The Nintendo Wii U has turned many heads since its announcement, despite the fact many details about the actual system still haven’t been revealed. Though the console continues Nintendo’s tradition of giving its hardware head-scratching names, the controller reveal nonetheless has us excited about the system’s potential. As features are slowly being ironed out into confirmed details, we’re beginning to truly see what the Wii U will be like when we get our hands on it next year.
There’s no doubt that watching a movie after a long day at work is a good way to unwind. If you’re looking forward to playing on a movie on your future Wii U and, say, moving it on to your controller’s screen when you have to make a run to the kitchen, you might want to stop yourself right there. During an Investor’s Q&A session this week, Nintendo SEO Satoru Iwata has confirmed that the Wii U will not support playback of either DVD or Blu-Ray movies.
“The reason for that is that we feel that enough people already have devices that are capable of playing DVDs and Blu-ray, such that it didn’t warrant the cost involved to build that functionality into the Wii U console because of the patents related to those technologies.”
Taken together with the news that Wii U will use a last-gen processor, it’s clear that Nintendo is doing everything possible to keep the cost of the system down. This cost-saving strategy shouldn’t come as much of a surprise, as the Wii U will be entering a competitive market where both the Xbox and PlayStation 3 cost less than half the price they used to. If Wii U were to come out at a much higher price, many consumers may choose not to buy it after comparing prices. That said, Wii U pricing is still unannounced, though Iwata has been dropping some hints. Still, consumers will be waiting with baited breath — we all remember what it was like when Sony first shouted “Five-hundred-and-ninety-nine US Dollars,” and no one wants to hear that kind of news again.
The original Wii didn’t feature any kind of playback support for DVD, though it was supposed to have been addressed a year or two after launch. This never happened, but it was discovered that you could locally hack your Wii to enable DVD functionality through homebrew. Nintendo will likely have much tighter security on the Wii U, so don’t be expecting a quick and easy fix when you want to pop in a DVD.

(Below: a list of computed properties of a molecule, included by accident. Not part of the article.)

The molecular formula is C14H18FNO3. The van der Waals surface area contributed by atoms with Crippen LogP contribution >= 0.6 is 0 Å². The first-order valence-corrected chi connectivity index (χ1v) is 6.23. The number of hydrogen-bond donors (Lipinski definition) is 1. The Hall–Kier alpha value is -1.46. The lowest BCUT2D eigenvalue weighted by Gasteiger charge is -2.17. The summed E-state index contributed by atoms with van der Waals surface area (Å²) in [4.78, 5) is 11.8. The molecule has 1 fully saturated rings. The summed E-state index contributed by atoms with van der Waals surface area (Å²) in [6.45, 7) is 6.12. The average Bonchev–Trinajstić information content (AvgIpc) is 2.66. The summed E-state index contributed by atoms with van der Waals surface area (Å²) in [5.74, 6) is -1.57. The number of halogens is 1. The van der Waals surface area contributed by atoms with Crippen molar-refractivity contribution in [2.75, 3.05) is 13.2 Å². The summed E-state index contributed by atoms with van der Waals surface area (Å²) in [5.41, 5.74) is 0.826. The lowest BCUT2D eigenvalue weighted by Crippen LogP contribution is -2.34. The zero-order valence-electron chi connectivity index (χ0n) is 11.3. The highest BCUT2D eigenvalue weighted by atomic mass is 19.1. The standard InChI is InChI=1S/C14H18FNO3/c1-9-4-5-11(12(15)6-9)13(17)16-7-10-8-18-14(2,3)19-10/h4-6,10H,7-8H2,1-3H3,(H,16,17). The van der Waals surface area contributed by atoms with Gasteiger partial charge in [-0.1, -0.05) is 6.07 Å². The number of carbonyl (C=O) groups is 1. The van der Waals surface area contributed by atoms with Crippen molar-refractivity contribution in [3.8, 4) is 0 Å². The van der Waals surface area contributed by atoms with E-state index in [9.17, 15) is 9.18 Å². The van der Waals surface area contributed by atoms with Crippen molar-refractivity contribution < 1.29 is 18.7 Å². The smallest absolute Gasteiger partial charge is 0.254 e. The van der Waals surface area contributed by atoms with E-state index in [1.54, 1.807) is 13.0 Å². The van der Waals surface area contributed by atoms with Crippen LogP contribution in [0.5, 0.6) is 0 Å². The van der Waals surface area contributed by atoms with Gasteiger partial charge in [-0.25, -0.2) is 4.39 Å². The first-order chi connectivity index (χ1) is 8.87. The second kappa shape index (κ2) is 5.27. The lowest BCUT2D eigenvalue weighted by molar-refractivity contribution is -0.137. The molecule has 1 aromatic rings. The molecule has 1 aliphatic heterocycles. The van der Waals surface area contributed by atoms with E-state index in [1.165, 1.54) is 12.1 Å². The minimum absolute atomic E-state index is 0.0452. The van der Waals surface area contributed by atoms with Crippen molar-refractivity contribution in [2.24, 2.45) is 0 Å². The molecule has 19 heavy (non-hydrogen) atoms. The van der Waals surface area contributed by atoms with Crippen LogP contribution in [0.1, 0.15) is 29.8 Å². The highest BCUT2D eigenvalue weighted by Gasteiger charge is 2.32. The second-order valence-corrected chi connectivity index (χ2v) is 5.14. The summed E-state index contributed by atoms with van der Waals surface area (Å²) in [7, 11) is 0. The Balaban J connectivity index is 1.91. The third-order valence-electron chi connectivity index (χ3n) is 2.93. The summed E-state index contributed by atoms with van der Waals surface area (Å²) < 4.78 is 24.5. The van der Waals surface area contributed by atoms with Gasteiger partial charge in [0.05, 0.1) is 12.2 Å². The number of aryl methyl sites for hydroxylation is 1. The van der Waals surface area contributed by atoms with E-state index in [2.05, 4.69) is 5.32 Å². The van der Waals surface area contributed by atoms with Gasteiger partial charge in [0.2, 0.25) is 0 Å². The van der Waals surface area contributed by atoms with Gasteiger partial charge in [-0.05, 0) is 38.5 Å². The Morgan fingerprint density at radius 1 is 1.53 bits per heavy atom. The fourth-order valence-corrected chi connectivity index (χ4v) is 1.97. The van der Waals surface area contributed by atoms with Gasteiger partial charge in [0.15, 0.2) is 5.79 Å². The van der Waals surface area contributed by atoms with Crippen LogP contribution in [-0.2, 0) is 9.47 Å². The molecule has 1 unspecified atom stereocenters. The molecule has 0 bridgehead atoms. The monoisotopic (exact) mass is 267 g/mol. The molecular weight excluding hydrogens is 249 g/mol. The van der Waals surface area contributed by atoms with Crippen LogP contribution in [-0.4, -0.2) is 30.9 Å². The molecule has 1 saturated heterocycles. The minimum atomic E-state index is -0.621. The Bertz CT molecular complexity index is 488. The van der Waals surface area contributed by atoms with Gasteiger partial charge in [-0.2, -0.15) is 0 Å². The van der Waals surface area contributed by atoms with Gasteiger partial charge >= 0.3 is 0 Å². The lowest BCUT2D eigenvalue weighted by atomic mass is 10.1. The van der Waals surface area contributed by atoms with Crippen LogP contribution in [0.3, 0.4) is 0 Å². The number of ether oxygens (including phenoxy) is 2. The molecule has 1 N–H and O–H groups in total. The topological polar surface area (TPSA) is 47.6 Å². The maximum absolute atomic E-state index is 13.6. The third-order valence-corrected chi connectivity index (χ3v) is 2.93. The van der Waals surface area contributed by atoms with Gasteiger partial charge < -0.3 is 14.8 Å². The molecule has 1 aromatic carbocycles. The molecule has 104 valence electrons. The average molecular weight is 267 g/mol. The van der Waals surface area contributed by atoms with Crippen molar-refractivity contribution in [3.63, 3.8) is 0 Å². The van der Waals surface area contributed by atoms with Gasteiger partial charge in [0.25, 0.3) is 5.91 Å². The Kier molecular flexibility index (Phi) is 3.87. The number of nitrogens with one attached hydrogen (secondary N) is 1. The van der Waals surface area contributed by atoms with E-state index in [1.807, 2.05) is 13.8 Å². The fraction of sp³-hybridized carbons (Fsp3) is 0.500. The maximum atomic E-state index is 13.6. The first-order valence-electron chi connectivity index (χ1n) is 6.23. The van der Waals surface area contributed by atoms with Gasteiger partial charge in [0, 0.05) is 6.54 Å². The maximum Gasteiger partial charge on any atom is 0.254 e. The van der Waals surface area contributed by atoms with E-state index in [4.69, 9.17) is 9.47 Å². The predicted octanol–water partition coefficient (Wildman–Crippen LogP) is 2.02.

Infamous industry analyst Michael Pachter also had some less-than-stellar things to say about Nintendo’s new kid on the block, which mostly had to do with pricing concerns:
“The most impactful ‘reveal’ at the show was the Wii U, which, in our opinion, is arriving two years too late. Depending on pricing, the system will be either a phenomenal success or a phenomenal failure, as competitive bundles for Xbox 360 with Kinect and PS3 with Move are likely to be priced below $300 by the time the Wii U launches.”
While many of the things he’s said in the past have been tough to defend, one thing he mentioned here was pretty-well spot-on: the Wii U’s success will likely hinge upon a good pricing strategy to compete with the bundle packages from Microsoft and Sony. Whether it plays DVDs, Blu-Rays, or nothing at all, the Wii U is a serious competitor with some serious competition.
Iwata, during the investor’s meeting, was also eager to move conversation away from movie playback to Nintendo’s new and fresh online outlook. While the original Wii wasn’t known for ease-of-use when going online, it’s already been confirmed that the Wii U won’t have the hassle of friend codes. It’s definitely a step in the right direction, and we’re happy to see Nintendo is growing more comfortable with giving the players the option to interact with the online world.
“As for social networks, after examining the penetration and adoption rate of social networking services like Facebook, etc., we’ve come to the conclusion that we are no longer in a period where we cannot have any connection at all with social networking services. Rather, I think we’ve come to an era where it’s important to consider how the social graph of the social networking services can work in conjunction with something like a video game platform.”
While Iwata went on to say that Nintendo has a policy of adapting to changes, including social networking and VoIP, he stated that nothing concrete could be said during the meeting. In the next few months, we should expect the social networking partnerships to be solidified and confirmed — we know they’re coming.
What do you think about the Wii U not including DVD or Blu-Ray support? Is social networking an important feature for game consoles?